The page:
NEW YORK -- It couldn't have been how Democratic mayoral candidate Anthony Weiner envisioned the end of his campaign.
The day of the New York City primary election began with Weiner seemingly brimming with optimism as he greeted voters in open defiance of polls that placed him at the rear of a packed Democratic field.
But hours after his fifth-place finish was announced Tuesday evening, he slinked away from his own post-election party to avoid his publicity-seeking former sexting partner. The last, emblematic photo op of the candidate ended with Weiner flipping the bird to a reporter as his car drove off into the dark Manhattan night.
His ignominious departure capped off a day of contretemps large and small, among them a small, technical snafu as he tried to vote, and the arrival outside his campaign headquarters of Sydney Leathers, the woman to whom he sent graphic self-portraits.
Tuesday began with a short interview with DJs on New York hip-hop station Hot 97, followed by an appearance in Harlem to pose for photos and solicit voters for their support. His trademark sarcasm was on display early.
"Today is primary day, unless you're not voting for me," he said.
Even so, passersby were eager to meet Weiner and ask about his policy positions on schools and affordable housing. But even the personal touch and appeal to middle-class values were no guarantee that he was going to win their votes.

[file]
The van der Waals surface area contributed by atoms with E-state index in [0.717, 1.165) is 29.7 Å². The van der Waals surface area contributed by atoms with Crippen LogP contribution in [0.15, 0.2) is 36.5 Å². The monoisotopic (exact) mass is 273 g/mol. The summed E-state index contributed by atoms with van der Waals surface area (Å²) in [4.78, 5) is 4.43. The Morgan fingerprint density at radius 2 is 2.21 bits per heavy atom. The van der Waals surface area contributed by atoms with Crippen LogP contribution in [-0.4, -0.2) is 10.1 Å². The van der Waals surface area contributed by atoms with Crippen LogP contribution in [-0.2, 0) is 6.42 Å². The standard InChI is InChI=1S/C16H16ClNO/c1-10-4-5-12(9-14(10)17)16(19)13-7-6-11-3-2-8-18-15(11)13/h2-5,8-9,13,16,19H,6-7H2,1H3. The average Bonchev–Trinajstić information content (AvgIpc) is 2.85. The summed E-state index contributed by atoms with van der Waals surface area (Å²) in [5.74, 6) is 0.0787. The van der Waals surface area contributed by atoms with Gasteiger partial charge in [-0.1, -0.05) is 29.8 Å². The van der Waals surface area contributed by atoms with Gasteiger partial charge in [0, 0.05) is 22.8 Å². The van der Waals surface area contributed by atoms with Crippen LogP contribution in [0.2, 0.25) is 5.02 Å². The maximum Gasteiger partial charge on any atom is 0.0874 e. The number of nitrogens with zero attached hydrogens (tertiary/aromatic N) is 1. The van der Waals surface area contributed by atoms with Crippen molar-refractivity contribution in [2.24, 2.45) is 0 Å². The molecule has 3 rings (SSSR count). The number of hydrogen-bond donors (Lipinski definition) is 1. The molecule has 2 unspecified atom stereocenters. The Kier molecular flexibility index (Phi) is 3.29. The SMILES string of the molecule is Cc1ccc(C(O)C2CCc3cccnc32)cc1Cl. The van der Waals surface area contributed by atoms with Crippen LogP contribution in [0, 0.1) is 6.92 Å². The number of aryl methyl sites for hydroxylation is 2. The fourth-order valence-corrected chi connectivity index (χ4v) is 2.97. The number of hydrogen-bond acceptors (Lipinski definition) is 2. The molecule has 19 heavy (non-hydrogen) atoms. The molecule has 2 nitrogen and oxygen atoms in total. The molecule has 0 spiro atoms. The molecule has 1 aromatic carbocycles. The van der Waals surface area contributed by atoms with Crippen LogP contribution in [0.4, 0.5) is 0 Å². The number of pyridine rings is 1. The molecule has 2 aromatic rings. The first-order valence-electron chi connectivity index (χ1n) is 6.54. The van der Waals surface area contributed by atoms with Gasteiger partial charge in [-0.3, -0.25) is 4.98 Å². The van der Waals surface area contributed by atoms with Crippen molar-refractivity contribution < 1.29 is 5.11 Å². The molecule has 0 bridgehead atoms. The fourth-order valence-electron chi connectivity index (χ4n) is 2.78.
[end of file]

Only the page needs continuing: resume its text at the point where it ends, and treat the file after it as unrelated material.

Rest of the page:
"I wanted to meet him, but he probably won't get my vote," Louis Lane, an IT specialist from the Bronx, told HuffPost. "Interesting character. He's been through a lot," Lane said after getting his picture taken with Weiner on the corner of 125th Street and Lenox Avenue.
Weiner described the location as his "good luck corner," the spot where he made his final mayoral campaign appearance back in 2005 and officially launched his 2013 run.
"I feel good. It's Primary Day. It's like the Super Bowl for politicians," Weiner told reporters.
But any charm or luck the location held didn't follow the 49-year-old through the rest of the city.
His next stop after the Harlem pep rally should have been a quick photo op of him voting with his wife, Huma Abedin, near their Manhattan apartment. A horde of news media members crowded the small voting site at Baruch College, hoping to capture the standard voting booth photo.